Excessive periostin expression and Th2 response in patients with nasal polyps: association with asthma
Original Article

Excessive periostin expression and Th2 response in patients with nasal polyps: association with asthma

Yi Wei1,2#, Renqiang Ma1,2#, Jia Zhang1,3, Xingmei Wu1,2, Guodong Yu4, Xianting Hu3, Jian Li1,2, Zhuofu Liu3, Wendong Ji1, Huabin Li3, Weiping Wen1,2

1Otorhinolaryngology Hospital, The First Affiliated Hospital of Sun Yat-sen University, Guangzhou 510080, China;2Guangzhou Key Laboratory of Otorhinolaryngology, Guangzhou 510000, China;3Department of Otolaryngology, Head and Neck Surgery, Affiliated Eye, Ear, Nose and Throat Hospital, Fudan University, Shanghai 200031, China;4Department of Otolaryngology, Affiliated Hospital of Guizhou Medical University, Guiyang 550000, China

Contributions: (I) Conception and design: Y Wei, H Li, W Wen; (II) Administrative support: R Ma, W Ji; (III) Provision of study materials or patients: Y Wei, X Wu, H Li; (IV) Collection and assembly of data: Y Wei, J Zhang, G Yu, X Hu; (V) Data analysis and interpretation: Y Wei, J Li, Z Liu; (VI) Manuscript writing: All authors; (VII) Final approval of manuscript: All authors.

#These authors contributed equally to this work.

Correspondence to: Weiping Wen. The First Affiliated Hospital of Sun Yat-sen University, No. 58, Zhongshan 2nd Road, Guangzhou 510080, China. Email: wenwp@mail.sysu.edu.cn; Weidong Ji. The center for Translational Medicine, The First Affiliated Hospital of Sun Yat-sen University, No. 58, Zhongshan 2nd Road, Guangzhou 510080, China. Email: wdji2008@126.com; Huabin Li. Department of Otolaryngology, Head and Neck Surgery, Affiliated Eye, Ear, Nose and Throat Hospital, Fudan University, No. 83, Fenyang Road, Shanghai 200031, China. Email: allergyli@163.com.

Background: Periostin has been shown to be upregulated in chronic rhinosinusitis with nasal polyps (CRSwNP), especially in the CRSwNP patients with asthma. However, the underlying mechanism that how periostin contributes to the polyp genesis remains unclear.

Methods: In this study, we collected 63 CRSwNP patients’ nasal polyps (NPs) and 25 control subjects’ uncinated tissues. The expressions of periostin, thymic stromal lymphopoietin (TSLP), and other proinflammatory cytokines were examined using IHC staining, qRT-PCR, Western blot (WB), ELISA and FACS. The eosinophil infiltration, phenotype profiles and clinical characteristics of 2 NP subtypes (eosinophilic and non-eosinophilic) were evaluated. We examined the effects and mechanisms of periostin on human nasal epithelial cells cultured at air-liquid interface (ALI).

Results: The expressions of periostin in NPs with asthma were higher than without asthma and the control nasal mucosa and positively associated with the TSLP (P<0.05). And the periostin levels was positively associated with the basement membrane thickness, goblet cell hyperplasia and tissue eosinophilia polyp tissues, as well as the clinical parameters (computed tomography scores, polyp size, and polyp recurrence after endoscopic surgery). In vitro experiments show that type 2 T-helper (Th2) cytokines interleukin-4 (IL-4), IL-13 and TGF-β1 stimulates epithelial cells derived from polyp tissues to produce periostin through ERK and STAT6 signal pathways (P<0.05). Autocrine or recombinant periostin activates epithelial cells to produce TSLP via NF-κB signal pathways (P<0.05). The supernatant of periostin-treated epithelial cells activates dendritic cells (DCs), which subsequently induce naïve T cells to differentiate into Th2 cells and express IL-4 and IL-13.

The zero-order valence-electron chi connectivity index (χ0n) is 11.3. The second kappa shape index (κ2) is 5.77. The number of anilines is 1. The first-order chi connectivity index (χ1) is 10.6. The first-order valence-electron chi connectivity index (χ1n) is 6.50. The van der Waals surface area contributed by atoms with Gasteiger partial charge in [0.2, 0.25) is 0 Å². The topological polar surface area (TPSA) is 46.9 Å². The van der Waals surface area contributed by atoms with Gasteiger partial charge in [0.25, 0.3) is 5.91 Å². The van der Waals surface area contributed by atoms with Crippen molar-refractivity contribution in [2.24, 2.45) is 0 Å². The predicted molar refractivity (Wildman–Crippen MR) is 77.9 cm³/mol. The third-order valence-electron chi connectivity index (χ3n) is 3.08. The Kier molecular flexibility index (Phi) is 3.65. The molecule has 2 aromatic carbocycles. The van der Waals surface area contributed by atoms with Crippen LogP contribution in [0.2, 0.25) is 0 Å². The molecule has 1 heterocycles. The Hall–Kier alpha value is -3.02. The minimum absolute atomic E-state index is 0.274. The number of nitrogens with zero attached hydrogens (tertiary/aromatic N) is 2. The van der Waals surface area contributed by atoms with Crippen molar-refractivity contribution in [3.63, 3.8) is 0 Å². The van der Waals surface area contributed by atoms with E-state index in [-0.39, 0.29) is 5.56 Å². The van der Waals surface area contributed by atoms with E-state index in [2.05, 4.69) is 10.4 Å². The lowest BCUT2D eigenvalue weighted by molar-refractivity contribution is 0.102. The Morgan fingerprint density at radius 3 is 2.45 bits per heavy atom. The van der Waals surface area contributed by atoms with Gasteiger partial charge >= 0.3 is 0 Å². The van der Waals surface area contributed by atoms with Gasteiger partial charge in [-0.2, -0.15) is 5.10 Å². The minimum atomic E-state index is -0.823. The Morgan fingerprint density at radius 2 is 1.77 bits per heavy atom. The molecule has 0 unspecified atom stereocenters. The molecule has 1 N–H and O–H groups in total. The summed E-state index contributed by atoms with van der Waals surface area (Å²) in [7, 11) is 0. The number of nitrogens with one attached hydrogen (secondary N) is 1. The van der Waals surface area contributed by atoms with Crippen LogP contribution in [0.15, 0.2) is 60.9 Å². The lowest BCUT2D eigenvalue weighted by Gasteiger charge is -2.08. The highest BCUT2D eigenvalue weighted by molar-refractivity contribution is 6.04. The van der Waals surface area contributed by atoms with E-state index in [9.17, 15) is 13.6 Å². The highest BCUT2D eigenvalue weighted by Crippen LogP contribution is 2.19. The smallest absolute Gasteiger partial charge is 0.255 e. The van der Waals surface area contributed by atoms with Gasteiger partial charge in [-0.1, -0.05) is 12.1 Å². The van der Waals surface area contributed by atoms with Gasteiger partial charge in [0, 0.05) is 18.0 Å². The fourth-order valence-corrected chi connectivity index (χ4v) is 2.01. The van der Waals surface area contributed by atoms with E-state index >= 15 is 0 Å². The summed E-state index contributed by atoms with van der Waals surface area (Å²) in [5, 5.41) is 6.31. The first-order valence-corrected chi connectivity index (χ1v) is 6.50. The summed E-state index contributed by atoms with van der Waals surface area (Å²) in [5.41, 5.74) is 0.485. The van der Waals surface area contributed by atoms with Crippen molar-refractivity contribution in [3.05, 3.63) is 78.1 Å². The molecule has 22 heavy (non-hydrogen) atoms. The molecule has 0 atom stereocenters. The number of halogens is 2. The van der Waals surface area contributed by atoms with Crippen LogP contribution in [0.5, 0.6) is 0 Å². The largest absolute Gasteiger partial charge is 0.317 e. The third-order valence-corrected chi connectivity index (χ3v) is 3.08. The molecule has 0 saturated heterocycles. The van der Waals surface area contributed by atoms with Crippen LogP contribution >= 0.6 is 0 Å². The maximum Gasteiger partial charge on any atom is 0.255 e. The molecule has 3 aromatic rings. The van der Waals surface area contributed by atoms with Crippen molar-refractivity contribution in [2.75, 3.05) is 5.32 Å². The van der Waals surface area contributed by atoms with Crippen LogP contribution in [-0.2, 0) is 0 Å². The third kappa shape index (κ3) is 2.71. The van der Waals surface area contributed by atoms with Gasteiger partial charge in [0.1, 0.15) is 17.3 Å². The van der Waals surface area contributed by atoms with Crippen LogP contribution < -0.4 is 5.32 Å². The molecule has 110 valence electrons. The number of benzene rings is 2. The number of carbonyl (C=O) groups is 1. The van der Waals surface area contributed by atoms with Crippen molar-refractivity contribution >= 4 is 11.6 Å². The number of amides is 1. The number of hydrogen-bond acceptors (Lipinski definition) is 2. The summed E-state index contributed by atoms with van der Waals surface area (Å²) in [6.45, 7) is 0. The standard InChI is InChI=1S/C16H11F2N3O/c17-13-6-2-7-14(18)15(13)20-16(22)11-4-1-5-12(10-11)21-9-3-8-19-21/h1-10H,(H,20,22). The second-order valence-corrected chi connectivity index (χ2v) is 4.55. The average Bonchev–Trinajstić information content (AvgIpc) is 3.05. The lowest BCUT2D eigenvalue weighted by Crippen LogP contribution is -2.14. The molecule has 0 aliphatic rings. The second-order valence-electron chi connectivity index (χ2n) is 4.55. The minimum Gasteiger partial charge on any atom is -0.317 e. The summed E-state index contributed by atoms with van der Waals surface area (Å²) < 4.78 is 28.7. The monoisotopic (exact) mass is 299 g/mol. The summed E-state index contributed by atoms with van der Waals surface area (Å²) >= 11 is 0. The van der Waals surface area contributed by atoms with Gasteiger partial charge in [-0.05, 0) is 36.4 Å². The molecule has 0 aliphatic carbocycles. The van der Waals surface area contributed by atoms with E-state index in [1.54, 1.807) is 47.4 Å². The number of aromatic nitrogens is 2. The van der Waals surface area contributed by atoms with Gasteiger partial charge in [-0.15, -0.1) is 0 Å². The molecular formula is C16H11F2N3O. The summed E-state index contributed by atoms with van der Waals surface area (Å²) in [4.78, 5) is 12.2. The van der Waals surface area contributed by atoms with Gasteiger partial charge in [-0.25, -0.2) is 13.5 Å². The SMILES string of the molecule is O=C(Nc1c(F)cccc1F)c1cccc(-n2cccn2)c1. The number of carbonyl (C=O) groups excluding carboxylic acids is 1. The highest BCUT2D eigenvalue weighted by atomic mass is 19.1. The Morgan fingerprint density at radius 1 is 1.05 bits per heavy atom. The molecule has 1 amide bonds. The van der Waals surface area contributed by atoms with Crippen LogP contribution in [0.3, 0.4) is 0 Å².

Conclusions: Our findings indicate periostin may play an important role in the polyp genesis, which can be considered as a therapeutic target for the management of CRSwNP.

Keywords: Chronic rhinosinusitis with nasal polyps (CRSwNP); asthma; periostin; thymic stromal lymphopoietin (TSLP); eosinophil infiltration; type 2 T-helper cell response

Submitted May 28, 2018. Accepted for publication Oct 31, 2018.

doi: 10.21037/jtd.2018.11.12


Chronic rhinosinusitis with nasal polyps (CRSwNP) is the nasal mucosa and paranasal sinuses inflammation at least 12 weeks duration, with visible nasal polyps (NPs) (1). NPs has been characterized in histologic studies by enhanced type 2 T-helper (Th2) response and eosinophilic inflammation (2-5). Although airway epithelial cells secrete Th2 pro-inflammatory cytokines such as thymic stromal lymphopoietin (TSLP), IL-25, and IL-33 playing a pivotal role in the pathogenesis of CRSwNP (6,7), the signaling mechanisms responsible for cytokines production of epithelial cells of NPs and relevant effects between epithelial cells activation and immune cells are not fully understood.

Periostin is a matricellular protein belonging fasciclin family, which are involved not only in tissue developing and remodeling but also in the Th2-biased inflammation and eosinophilic infiltration of airway and skin allergic diseases, such as asthma (8,9). Recent studies have shown, periostin in NPs is mainly produced by epithelial cells and regulated by several mediators including Th2 cytokines IL-4, IL-13 (10,11). Periostin is able to stimulate epithelial cells to secret TSLP, which may important in activating Th2 responses (12,13). However, the underlying mechanism that how periostin contributes to the polyp genesis remains unclear. To address this issue, we investigated the expression of periostin in polyp tissues, and evaluated its association with asthma and the clinical severity of CRSwNP patients, and examined the possible molecular mechanisms.


Patients and tissue samples